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The effects of climatic change and wildland fires on air quality in national parks and wilderness areas

Author(s):

Year:

2010

Publication type:

Scientific Journal (JRNL)

Primary Station(s):

Pacific Northwest Research Station

Source:

Fire Management Today. Forest Service of the U.S. Department of Agriculture, Washington, DC. 70(1) 26-28

Description

How will climatic change and wildfire management policies affect public land management decisions concerning air quality through the 21st century? As global temperatures and populations increase and demands on natural resources intensify, managers must evaluate the trade-offs between air quality and ongoing ecosystem restoration. In protected areas, where wilderness values are paramount, public land agencies have adopted the policy of using wildfires to benefit natural resources, allowing naturally ignited fires to burn unless they present additional threats, such as fire risk to structures or degraded air quality.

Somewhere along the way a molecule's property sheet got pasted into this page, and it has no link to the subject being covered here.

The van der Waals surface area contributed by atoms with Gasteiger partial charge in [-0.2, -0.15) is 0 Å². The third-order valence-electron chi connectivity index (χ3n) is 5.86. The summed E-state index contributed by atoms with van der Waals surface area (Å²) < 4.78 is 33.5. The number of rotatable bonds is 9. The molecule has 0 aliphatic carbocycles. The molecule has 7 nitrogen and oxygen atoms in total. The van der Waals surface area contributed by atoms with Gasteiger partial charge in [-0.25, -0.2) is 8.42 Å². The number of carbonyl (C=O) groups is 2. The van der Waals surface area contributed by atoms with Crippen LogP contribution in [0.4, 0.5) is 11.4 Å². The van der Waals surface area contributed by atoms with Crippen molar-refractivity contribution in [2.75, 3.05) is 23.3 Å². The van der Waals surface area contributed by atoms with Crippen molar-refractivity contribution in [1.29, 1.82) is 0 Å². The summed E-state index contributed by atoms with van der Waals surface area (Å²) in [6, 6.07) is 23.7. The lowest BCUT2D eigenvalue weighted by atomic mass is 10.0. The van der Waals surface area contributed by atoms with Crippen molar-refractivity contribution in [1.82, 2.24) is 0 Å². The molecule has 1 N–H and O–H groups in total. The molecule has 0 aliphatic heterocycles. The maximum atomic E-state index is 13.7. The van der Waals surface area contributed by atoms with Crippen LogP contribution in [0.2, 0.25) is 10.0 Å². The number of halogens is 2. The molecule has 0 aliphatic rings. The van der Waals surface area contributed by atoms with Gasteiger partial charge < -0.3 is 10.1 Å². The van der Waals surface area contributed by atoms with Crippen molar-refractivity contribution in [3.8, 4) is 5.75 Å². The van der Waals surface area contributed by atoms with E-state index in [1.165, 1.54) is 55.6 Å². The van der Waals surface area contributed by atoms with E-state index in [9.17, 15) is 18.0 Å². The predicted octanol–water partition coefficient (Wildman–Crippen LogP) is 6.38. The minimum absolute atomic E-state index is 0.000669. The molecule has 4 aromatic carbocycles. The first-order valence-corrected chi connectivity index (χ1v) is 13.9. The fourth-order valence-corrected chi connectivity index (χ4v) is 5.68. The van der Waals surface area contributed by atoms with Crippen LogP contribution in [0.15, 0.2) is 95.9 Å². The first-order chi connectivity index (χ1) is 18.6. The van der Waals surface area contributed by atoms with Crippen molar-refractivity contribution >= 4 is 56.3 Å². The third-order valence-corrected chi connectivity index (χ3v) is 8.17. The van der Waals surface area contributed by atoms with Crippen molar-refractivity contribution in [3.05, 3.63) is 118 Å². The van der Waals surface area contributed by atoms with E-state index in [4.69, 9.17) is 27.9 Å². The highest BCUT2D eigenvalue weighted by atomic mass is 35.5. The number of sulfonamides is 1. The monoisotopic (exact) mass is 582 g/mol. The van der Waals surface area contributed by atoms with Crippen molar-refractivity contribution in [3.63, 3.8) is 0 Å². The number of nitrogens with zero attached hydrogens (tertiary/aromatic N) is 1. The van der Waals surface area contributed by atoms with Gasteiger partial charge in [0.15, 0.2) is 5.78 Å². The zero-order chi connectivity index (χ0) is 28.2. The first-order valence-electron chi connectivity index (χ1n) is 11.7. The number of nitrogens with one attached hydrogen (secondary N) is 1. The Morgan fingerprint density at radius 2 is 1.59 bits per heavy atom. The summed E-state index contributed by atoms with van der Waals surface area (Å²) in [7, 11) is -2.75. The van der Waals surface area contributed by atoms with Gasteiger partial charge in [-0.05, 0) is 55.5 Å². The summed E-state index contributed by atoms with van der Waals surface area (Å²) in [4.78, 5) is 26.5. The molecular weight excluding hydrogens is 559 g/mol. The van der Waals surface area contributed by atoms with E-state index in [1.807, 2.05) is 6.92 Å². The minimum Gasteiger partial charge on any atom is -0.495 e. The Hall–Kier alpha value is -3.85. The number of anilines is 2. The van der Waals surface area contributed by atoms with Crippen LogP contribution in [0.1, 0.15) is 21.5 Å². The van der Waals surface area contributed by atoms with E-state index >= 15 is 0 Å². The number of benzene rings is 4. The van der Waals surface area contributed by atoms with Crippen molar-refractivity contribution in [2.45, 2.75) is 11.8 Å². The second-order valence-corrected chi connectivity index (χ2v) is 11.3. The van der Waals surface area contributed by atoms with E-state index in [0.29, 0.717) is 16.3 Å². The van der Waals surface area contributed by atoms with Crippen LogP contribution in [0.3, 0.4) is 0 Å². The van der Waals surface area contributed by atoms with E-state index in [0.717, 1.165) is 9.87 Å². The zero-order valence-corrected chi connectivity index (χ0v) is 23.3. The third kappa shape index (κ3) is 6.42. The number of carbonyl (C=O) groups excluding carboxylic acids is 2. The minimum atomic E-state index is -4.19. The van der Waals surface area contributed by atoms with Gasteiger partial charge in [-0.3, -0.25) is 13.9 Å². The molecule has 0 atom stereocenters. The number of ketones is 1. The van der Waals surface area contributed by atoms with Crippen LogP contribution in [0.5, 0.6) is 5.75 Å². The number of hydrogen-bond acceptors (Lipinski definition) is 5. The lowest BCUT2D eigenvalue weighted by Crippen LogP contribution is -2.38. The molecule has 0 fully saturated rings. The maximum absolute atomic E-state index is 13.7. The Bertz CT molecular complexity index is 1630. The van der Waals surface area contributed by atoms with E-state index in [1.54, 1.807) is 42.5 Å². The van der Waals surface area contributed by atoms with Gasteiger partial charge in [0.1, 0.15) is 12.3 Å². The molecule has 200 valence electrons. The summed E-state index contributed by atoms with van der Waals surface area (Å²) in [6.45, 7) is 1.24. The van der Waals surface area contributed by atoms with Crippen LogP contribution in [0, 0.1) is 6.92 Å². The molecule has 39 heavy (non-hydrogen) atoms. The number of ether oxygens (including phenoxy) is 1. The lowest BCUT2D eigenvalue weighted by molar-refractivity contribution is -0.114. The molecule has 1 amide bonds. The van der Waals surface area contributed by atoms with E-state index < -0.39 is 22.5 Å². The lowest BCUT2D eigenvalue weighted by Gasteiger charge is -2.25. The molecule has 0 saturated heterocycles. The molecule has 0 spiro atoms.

Citation

McKenzie, Don. 2010. The effects of climatic change and wildland fires on air quality in national parks and wilderness areas. Fire Management Today. Forest Service of the U.S. Department of Agriculture, Washington, DC. 5 p. 70(1) 26-28.

Publication Notes

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  • This article was written and prepared by U.S. Government employees on official time, and is therefore in the public domain.
https://www.fs.usda.gov/treesearch/pubs/37401